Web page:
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‘He is not exactly Brain of Britain’ - man kept £22,000 cocaine in McDonald’s bag in van

PUBLISHED: 15:09 05 March 2020 | UPDATED: 15:44 05 March 2020

McDonald's logo. Photo credit should read: Rui Vieira/PA Wire

McDonald's logo. Photo credit should read: Rui Vieira/PA Wire

A man kept £22,000 worth of cocaine in a McDonald’s happy meal bag in his white transit van, a court heard.

A man kept cocaine in a McDonald's bag in his van. File photo. Picture: Getty ImagesA man kept cocaine in a McDonald's bag in his van. File photo. Picture: Getty Images

Scalextric enthusiast John Woolsey claimed the self-seal plastic bags containing cocaine were being used to keep parts for his model car racing set.

At his trial at Reading crown court, Woolsey, 57, of Churchill Estate, Fakenham, said he agreed to take the McDonald's bag to an unknown location after he had met a man, who he could not name, in a pub, which he also could not name, in Essex on May 17, 2018.

Woolsey was found guilty of conspiracy to supply a controlled drug of Class A and will be sentenced on March 13.

Christopher Amis, prosecuting, said: "It is a cock and bull story. It is one that he has been driven to come up with because he has to explain how he came to be in possession of these drugs and that is the best that he can do."

Police had intercepted Woolsey after they had been tracking him, at a service station in Thetford, the jury was told, where the McDonald's bag was found in the back of his white transit van encasing the block of cocaine, which had been wrapped up eight times.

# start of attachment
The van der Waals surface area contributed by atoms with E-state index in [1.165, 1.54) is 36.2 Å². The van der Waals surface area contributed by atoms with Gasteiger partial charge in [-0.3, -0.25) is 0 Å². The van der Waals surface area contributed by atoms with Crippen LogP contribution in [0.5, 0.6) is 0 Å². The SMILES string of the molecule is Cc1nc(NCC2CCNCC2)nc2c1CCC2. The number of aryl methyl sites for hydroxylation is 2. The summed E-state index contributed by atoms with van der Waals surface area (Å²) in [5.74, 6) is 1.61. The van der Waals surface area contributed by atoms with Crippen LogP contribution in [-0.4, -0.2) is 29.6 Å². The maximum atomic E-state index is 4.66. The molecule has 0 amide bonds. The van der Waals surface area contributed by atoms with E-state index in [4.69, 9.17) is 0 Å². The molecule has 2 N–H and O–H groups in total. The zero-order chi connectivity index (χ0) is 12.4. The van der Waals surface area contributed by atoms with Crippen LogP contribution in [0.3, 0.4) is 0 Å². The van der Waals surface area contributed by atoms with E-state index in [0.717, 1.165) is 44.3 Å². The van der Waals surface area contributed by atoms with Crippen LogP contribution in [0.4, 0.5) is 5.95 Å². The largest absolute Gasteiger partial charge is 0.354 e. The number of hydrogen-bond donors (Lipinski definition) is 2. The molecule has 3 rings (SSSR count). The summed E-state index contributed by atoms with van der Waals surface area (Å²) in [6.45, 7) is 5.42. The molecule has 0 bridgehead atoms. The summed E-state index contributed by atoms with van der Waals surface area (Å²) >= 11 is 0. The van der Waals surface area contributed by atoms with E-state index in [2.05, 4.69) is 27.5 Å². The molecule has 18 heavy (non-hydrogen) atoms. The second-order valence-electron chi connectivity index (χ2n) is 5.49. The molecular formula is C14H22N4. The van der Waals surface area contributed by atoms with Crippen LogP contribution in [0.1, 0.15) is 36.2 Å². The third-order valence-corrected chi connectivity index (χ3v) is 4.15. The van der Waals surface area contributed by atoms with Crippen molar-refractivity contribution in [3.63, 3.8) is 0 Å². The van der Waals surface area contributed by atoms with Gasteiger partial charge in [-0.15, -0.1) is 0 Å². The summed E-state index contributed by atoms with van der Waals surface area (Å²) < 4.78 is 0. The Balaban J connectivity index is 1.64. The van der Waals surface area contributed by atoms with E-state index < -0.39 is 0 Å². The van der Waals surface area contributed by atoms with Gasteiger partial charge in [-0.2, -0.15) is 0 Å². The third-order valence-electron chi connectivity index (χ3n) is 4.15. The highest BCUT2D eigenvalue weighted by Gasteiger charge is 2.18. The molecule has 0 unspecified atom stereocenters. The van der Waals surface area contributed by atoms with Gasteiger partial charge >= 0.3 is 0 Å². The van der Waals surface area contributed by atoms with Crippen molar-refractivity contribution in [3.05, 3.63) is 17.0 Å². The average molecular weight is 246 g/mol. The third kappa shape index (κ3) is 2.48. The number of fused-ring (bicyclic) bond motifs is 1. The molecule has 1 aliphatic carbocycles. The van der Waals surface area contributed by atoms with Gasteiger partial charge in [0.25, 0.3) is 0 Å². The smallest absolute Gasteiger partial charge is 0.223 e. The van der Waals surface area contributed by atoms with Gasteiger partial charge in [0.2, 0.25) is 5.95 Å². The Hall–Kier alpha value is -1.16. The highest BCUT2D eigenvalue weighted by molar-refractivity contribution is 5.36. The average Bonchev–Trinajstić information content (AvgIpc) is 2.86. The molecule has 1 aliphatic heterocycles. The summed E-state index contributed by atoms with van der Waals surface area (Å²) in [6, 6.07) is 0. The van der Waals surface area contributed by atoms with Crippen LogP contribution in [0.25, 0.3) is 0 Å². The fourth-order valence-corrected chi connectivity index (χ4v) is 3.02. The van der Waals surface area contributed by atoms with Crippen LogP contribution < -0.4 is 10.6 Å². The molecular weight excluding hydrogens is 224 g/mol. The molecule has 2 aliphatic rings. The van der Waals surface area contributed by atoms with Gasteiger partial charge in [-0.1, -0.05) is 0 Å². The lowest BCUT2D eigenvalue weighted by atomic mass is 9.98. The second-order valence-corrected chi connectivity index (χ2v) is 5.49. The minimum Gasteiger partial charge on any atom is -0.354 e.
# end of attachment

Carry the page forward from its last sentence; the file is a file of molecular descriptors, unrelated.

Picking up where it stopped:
Defending Woolsey, Michael Clare said: "He is not exactly Brain of Britain. If you saw a piece of paper in his hand, it would not be a MENSA application."

Calling him a "dope" and a "mule", Mr Clare invited the jury to acquit Woolsey on the basis he had genuinely not realised he was moving drugs.

Mr Clare said: "He is not that bright and he will swallow that story that they were moving money.

"He is a bit dim. He has got a legitimate reason for going up and down the A11. He wanted £500 and if he was caught he could not be traced back to anyone. That is how a criminal enterprise really works."

The prosecutor added that another man, Matthew Boyle, had already admitted conspiracy to supply a controlled drug of Class A with Woolsey between May 8 and 31 in 2018.

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